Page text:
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On Thursday, publisher 2K revealed the first next-gen game price details by confirming that NBA 2K21 would have a recommended price of $69.99/£64.99 when it launches on PS5 and Xbox Series X this year: $10 more than current-gen version.
It’s the first suggestion that next-generation game consoles could price their games higher as development costs are expected to increase.
Speaking with GamesIndustry.biz following the 2K news, IDG Consulting CEO Yoshio Osaki claimed that more publishers are considering adopting higher price points for their next-gen software.
“IDG works with all major game publishers, and our channel checks indicate that other publishers are also exploring moving their next-gen pricing up on certain franchises,” he said.
“Not every game should garner the $69.99 price point on next-gen, but flagship AAAs such as NBA 2K merit this pricing more than others.”
Game pricing has remained flat since 2005, Osaki added, whereas TV and movie pricing has increased significantly. He noted that even at $10, the increase wasn’t in line with inflation seen in the pricing of other forms of entertainment.
“The last time that next-gen launch software pricing went up was in 2005 and 2006, when it went from $49.99 to $59.99 at the start of the Xbox 360 and PS3 generation,” he said. “During that time, the costs and prices in other affiliated verticals have gone up.”
The president and CEO claimed that development costs on next-gen consoles platforms have increased by 200% to 300%, depending on the IP, studio and genre.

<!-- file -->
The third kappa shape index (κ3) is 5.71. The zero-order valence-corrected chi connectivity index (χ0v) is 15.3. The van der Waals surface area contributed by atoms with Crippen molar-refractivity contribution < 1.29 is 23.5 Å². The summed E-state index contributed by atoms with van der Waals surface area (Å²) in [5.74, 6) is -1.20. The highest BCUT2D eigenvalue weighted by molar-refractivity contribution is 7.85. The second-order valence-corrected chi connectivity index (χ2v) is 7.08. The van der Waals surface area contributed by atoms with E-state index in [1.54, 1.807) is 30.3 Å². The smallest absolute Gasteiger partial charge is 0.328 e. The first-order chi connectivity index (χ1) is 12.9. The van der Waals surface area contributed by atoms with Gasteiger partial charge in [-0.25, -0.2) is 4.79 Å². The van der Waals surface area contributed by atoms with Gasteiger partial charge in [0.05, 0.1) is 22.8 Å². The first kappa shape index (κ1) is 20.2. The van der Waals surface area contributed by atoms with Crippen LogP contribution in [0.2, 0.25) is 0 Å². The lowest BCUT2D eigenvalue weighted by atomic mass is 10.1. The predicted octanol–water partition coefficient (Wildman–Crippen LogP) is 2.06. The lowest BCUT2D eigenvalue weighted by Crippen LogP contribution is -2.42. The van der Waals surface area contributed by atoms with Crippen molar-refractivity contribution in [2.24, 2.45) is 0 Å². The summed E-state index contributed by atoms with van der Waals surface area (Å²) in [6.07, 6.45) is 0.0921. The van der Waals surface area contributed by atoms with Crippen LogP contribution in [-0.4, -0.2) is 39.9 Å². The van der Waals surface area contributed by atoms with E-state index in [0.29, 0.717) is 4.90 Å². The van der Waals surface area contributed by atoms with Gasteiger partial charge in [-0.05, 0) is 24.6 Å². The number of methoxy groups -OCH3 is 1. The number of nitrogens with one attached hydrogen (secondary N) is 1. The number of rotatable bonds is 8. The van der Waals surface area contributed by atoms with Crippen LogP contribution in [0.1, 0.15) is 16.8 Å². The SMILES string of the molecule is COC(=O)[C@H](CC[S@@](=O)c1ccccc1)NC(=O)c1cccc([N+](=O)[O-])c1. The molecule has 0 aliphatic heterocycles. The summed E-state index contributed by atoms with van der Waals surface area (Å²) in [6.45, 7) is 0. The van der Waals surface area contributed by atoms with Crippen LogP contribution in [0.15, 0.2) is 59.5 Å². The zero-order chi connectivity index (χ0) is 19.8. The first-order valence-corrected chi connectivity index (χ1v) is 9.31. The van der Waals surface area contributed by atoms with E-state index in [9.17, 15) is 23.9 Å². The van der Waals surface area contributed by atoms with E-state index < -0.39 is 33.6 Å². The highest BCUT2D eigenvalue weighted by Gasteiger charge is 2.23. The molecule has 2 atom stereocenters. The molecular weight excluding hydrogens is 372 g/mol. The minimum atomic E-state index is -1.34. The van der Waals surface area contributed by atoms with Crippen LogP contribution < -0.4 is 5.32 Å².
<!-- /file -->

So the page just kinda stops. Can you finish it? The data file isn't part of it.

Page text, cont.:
Osaki noted that while games prices have remained at $59.99 since 2005, cinema ticket prices have risen 39%, Netflix subscription costs have gone up 100%, and Cable TV packages have risen by 105%.
“Even with the increase to $69.99 for next-gen, that price increase from 2005 to 2020 next-gen is only up 17%, far lower than the other comparisons,” he said.
“While the cost of development and publishing have gone up, and pricing in other entertainment verticals has also gone up substantially, next-gen software pricing has not reflected these increases. $59.99 to $69.99 does not even cover these other cost increases completely, but does move it more in the proper direction.”
The research firm’s comments echo those of former PlayStation US boss Shawn Layden, who suggested last month that pricing might have to increase on next-gen consoles due to the increased expense of making games for them.
Speaking during a wide-ranging panel at Gamelab Live, Layden said he believed that the single most important reason why the AAA model is unsustainable is not escalating development costs, but game prices remaining relatively unchanged since the 80s.
“It’s been $59.99 since I started in this business, but the cost of games have gone up ten times,” he explained. “If you don’t have elasticity on the price-point, but you have huge volatility on the cost line, the model becomes more difficult. I think this generation is going to see those two imperatives collide.”